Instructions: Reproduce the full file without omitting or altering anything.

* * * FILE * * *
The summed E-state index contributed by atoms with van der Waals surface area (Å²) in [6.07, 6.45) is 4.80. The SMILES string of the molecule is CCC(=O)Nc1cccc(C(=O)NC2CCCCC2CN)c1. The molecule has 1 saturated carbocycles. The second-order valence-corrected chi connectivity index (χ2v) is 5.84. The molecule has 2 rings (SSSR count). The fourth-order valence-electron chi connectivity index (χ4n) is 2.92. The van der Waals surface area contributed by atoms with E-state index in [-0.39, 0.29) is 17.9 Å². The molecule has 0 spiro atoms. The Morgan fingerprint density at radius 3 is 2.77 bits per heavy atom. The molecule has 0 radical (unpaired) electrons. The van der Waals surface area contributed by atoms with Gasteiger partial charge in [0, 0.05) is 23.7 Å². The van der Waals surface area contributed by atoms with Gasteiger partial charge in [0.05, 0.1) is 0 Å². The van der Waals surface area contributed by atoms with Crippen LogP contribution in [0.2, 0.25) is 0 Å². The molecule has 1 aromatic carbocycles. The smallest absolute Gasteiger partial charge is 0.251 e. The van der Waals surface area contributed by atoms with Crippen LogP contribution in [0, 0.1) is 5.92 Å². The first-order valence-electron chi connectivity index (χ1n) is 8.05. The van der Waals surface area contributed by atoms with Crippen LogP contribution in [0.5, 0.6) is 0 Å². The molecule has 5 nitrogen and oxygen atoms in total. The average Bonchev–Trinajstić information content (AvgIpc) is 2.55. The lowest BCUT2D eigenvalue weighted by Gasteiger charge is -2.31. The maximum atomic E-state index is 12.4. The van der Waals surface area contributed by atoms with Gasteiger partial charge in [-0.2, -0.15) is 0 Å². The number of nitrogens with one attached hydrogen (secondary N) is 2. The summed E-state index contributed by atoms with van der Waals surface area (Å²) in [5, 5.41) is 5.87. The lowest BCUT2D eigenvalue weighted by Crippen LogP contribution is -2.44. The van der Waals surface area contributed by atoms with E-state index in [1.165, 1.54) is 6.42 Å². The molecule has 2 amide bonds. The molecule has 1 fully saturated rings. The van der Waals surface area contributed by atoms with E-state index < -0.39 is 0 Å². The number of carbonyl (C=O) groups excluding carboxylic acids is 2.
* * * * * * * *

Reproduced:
The summed E-state index contributed by atoms with van der Waals surface area (Å²) in [6.07, 6.45) is 4.80. The SMILES string of the molecule is CCC(=O)Nc1cccc(C(=O)NC2CCCCC2CN)c1. The molecule has 1 saturated carbocycles. The second-order valence-corrected chi connectivity index (χ2v) is 5.84. The molecule has 2 rings (SSSR count). The fourth-order valence-electron chi connectivity index (χ4n) is 2.92. The van der Waals surface area contributed by atoms with E-state index in [-0.39, 0.29) is 17.9 Å². The molecule has 0 spiro atoms. The Morgan fingerprint density at radius 3 is 2.77 bits per heavy atom. The molecule has 0 radical (unpaired) electrons. The van der Waals surface area contributed by atoms with Gasteiger partial charge in [0, 0.05) is 23.7 Å². The van der Waals surface area contributed by atoms with Gasteiger partial charge in [0.05, 0.1) is 0 Å². The van der Waals surface area contributed by atoms with Crippen LogP contribution in [0.2, 0.25) is 0 Å². The molecule has 1 aromatic carbocycles. The smallest absolute Gasteiger partial charge is 0.251 e. The van der Waals surface area contributed by atoms with Crippen LogP contribution in [0, 0.1) is 5.92 Å². The first-order valence-electron chi connectivity index (χ1n) is 8.05. The van der Waals surface area contributed by atoms with Crippen LogP contribution in [0.5, 0.6) is 0 Å². The molecule has 5 nitrogen and oxygen atoms in total. The average Bonchev–Trinajstić information content (AvgIpc) is 2.55. The lowest BCUT2D eigenvalue weighted by Gasteiger charge is -2.31. The maximum atomic E-state index is 12.4. The van der Waals surface area contributed by atoms with Gasteiger partial charge in [-0.2, -0.15) is 0 Å². The number of nitrogens with one attached hydrogen (secondary N) is 2. The summed E-state index contributed by atoms with van der Waals surface area (Å²) in [5, 5.41) is 5.87. The lowest BCUT2D eigenvalue weighted by Crippen LogP contribution is -2.44. The van der Waals surface area contributed by atoms with E-state index in [1.165, 1.54) is 6.42 Å². The molecule has 2 amide bonds. The molecule has 1 fully saturated rings. The van der Waals surface area contributed by atoms with E-state index < -0.39 is 0 Å². The number of carbonyl (C=O) groups excluding carboxylic acids is 2.